It’s easy to see why Alex Grant’s chapbook Chains & Mirrors won both the 2006 Randall Jarrell/Harperprints Poetry Contest and the 2007 Oscar Arnold Young Award (for best book by a North Carolina poet). Grant’s skill as a poet goes beyond just writing well. Although his images are fresh, his language precise and his lines masterfully crafted, Grant’s knowledge of and respect for the history of his craft make him not just a good new poet, but as Thomas Lux says in his review of Chains & Mirrors, "a hell of a good new poet."
Grant’s poetry in Chains & Mirrors reflects a reverence for the subjects that have preoccupied poets for millennia: among them, history’s pageantry, nature’s beauty, the inexplicable connections between people and the importance ritual plays in surviving—and explaining—the finality of death. These are grand themes indeed, but Grant makes them seem familiar, personal and completely modern. The thief on the cross who blasphemed Jesus becomes a jaded, pleasure-seeking tourist in "Dreaming in Gethsemane," St. Peter’s skeleton provides a fragile connection to the divine in "Authenticity of the Bones," and the short life of a garden midge becomes fodder for a comical dissection of male folly and insecurity in "Giant."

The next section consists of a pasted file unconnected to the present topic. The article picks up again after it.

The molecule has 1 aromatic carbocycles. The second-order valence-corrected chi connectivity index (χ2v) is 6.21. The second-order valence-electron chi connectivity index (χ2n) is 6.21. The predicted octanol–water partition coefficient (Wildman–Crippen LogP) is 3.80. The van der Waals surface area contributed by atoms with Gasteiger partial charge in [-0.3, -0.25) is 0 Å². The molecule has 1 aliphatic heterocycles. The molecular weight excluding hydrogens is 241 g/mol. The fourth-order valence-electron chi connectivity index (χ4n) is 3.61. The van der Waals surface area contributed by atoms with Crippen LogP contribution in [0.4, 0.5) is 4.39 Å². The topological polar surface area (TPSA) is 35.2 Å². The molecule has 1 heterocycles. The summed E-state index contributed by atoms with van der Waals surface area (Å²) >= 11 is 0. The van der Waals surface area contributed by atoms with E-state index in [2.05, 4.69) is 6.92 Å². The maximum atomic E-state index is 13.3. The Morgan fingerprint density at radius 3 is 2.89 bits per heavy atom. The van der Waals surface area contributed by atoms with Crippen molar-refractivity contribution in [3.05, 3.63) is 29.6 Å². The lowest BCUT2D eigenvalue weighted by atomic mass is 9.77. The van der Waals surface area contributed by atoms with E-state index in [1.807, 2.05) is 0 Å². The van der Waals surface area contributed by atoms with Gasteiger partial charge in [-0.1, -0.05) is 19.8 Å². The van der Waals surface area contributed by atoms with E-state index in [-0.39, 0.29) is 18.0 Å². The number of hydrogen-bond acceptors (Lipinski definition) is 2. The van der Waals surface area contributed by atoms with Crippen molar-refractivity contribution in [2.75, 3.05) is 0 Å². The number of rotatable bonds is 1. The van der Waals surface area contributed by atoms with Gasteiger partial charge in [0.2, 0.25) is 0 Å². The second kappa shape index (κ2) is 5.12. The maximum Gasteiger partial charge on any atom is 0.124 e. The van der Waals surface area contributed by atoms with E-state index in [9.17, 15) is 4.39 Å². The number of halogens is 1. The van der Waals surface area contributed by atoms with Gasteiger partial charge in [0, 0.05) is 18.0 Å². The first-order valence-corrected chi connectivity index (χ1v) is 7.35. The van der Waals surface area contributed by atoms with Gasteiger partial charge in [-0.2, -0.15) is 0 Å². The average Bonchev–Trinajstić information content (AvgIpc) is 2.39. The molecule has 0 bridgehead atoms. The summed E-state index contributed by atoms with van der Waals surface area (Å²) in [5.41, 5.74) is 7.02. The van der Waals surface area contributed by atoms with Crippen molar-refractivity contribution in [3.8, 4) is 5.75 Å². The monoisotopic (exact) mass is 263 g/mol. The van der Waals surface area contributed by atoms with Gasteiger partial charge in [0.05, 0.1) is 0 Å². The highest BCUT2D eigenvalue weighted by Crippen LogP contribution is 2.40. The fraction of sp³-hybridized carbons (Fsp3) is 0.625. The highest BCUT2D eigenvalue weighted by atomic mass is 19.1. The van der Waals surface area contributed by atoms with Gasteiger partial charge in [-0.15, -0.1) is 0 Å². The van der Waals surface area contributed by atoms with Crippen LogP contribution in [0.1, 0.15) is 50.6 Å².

Causes Alex Grant Supports
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